Media buyers describe AFL rights as a ‘jewel in the crown’ as networks prepare for battle

Carat's Simon Ryan

Carat’s Simon Ryan

Australia’s media buyers are keenly watching the imminent start of the AFL sports rights negotiations in the wake last Saturday’s grand final, which drew more than 4 million viewers nationally.

Today’s Fairfax Media and News Corp newspapers all carry strategic leaks from the AFL announcing the imminent commencement of negotiations for a 10 year multi-billion dollar deal for the major sporting code, which is expected to see all the commercial TV networks and Foxtel enter the fray in the hope of securing part or all of the rights.

CEO of media agency Carat Simon Ryan, who represents major brands such as Woolworths and Virgin Airlines, said the rights were “absolutely crucial” to ratings and also the ability to cross promote other programming, and said he would watch with interest to see what type of deal a network such as Ten, which has been in the ratings doldrums, would try and forge.

“I think the rights are absolutely crucial because it brings not only ratings to the game but it also brings more audience to the network which the network can then publicise its other programs to get ahead of its other competitors,” said Ryan.

“Ten should try and make play,” he said. “The AFL is the jewel in the crown so therefore it would be great to see the network that needs to lift its overall average ratings, such as Ten, get in there in some way, shape or form.”

The current deal, which expires in 2016, sees Seven and Foxtel share the rights but all the free-to-air television networks and along with the pay-TV operator are expected to be invited in the coming weeks to bid for what is expected to be a multi-billion dollar deal.

For media buyers the outcome of the rights negotiations will be crucial with many describing the code as increasingly a national game which is able to command strong audiences, not matched by cricket or even NRL.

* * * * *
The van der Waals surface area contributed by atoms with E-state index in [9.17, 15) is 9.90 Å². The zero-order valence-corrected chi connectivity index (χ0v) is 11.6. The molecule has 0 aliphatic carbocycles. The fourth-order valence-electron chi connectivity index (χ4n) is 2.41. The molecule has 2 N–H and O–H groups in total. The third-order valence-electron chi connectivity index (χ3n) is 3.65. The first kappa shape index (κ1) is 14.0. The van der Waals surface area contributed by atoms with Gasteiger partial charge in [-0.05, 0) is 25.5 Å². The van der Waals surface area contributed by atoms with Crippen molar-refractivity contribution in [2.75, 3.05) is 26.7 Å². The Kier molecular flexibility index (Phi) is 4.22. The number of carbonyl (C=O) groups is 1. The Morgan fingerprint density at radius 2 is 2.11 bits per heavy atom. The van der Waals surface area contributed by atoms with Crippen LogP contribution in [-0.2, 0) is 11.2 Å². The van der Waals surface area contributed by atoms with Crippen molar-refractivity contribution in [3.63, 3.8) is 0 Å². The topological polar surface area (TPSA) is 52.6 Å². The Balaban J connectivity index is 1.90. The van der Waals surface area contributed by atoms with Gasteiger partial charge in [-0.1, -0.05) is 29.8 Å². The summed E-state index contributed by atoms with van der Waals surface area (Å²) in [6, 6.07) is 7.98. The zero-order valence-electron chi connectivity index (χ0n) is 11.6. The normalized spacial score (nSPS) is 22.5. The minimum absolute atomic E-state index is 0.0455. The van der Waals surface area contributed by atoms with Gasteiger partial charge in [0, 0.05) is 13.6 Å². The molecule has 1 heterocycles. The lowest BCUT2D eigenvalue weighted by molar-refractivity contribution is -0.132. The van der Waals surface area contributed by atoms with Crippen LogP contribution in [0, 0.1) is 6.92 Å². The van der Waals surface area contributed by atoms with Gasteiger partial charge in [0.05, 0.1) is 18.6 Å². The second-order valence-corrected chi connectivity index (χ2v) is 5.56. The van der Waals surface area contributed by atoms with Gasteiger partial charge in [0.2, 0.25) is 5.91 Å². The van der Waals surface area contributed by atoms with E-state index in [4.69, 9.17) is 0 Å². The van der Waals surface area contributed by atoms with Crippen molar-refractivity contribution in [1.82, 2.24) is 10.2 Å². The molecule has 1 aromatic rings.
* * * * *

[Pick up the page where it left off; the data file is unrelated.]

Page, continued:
“While it has always had a heartland in certain states, increasingly AFL is becoming a national game and I think they have been quite successful in that,” said Toby Hack, managing director of PHD.

“And the thing about TV is that it is still hugely attractive to advertisers and you see that across every genre of programming and no where  is that more true than sport, particularly in this country.”

Ikon’s Scott Barnes noted that the AFL were cleary capitalising on growth in key markets like Sydney. “There is no doubt the AFL will try and capitalise on its growth in key markets off the back of their franchise success. Particularly the Swans, Port Adelaide and Fremantle,” said Barnes, head of sports, partnerships and activations at Ikon Communications.

“With Sydney have increases in membership and viewership the AFL are trying to capitalise on the back of that.”

Sources have told Mumbrella that all the free-to-air networks are likely to bid, including the Nine Network which already holds the rights to the NRL and Cricket.

Any bid by Nine is likely need a partner to share the content and that would likely mean winning Foxtel away from Seven or sharing games with Ten, as the Seven Network did in the deal before last. Foxtel already partners with Nine for the NRL rights.